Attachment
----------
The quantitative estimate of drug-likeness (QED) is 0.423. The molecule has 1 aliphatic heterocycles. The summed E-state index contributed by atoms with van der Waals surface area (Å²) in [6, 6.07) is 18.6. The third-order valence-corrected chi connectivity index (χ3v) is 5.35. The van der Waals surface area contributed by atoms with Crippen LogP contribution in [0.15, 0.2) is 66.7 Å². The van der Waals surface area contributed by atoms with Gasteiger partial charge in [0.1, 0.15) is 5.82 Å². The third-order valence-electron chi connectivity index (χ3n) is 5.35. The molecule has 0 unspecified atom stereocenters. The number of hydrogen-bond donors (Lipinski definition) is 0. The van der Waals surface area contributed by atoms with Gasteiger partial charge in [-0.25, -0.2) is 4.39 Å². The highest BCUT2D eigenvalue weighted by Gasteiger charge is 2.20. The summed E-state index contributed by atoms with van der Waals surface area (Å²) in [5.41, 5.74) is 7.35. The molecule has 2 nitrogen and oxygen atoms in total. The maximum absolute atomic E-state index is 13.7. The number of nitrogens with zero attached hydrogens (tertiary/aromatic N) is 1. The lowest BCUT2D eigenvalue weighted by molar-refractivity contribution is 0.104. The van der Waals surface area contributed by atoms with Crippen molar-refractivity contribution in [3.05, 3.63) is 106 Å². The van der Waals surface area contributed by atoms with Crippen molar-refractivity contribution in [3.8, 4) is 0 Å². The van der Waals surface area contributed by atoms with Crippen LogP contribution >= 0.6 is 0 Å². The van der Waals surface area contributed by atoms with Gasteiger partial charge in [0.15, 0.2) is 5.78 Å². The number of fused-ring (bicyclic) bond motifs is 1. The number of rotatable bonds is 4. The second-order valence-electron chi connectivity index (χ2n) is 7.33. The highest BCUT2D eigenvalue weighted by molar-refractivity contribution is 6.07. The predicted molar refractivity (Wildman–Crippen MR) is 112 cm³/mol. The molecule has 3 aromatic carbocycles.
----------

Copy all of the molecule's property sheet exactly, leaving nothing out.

The quantitative estimate of drug-likeness (QED) is 0.423. The molecule has 1 aliphatic heterocycles. The summed E-state index contributed by atoms with van der Waals surface area (Å²) in [6, 6.07) is 18.6. The third-order valence-corrected chi connectivity index (χ3v) is 5.35. The van der Waals surface area contributed by atoms with Crippen LogP contribution in [0.15, 0.2) is 66.7 Å². The van der Waals surface area contributed by atoms with Gasteiger partial charge in [0.1, 0.15) is 5.82 Å². The third-order valence-electron chi connectivity index (χ3n) is 5.35. The molecule has 0 unspecified atom stereocenters. The number of hydrogen-bond donors (Lipinski definition) is 0. The van der Waals surface area contributed by atoms with Gasteiger partial charge in [-0.25, -0.2) is 4.39 Å². The highest BCUT2D eigenvalue weighted by Gasteiger charge is 2.20. The summed E-state index contributed by atoms with van der Waals surface area (Å²) in [5.41, 5.74) is 7.35. The molecule has 2 nitrogen and oxygen atoms in total. The maximum absolute atomic E-state index is 13.7. The number of nitrogens with zero attached hydrogens (tertiary/aromatic N) is 1. The lowest BCUT2D eigenvalue weighted by molar-refractivity contribution is 0.104. The van der Waals surface area contributed by atoms with Crippen molar-refractivity contribution in [3.05, 3.63) is 106 Å². The van der Waals surface area contributed by atoms with Crippen molar-refractivity contribution in [3.8, 4) is 0 Å². The van der Waals surface area contributed by atoms with Crippen LogP contribution >= 0.6 is 0 Å². The van der Waals surface area contributed by atoms with Gasteiger partial charge in [0.15, 0.2) is 5.78 Å². The number of fused-ring (bicyclic) bond motifs is 1. The number of rotatable bonds is 4. The second-order valence-electron chi connectivity index (χ2n) is 7.33. The highest BCUT2D eigenvalue weighted by molar-refractivity contribution is 6.07. The predicted molar refractivity (Wildman–Crippen MR) is 112 cm³/mol. The molecule has 3 aromatic carbocycles.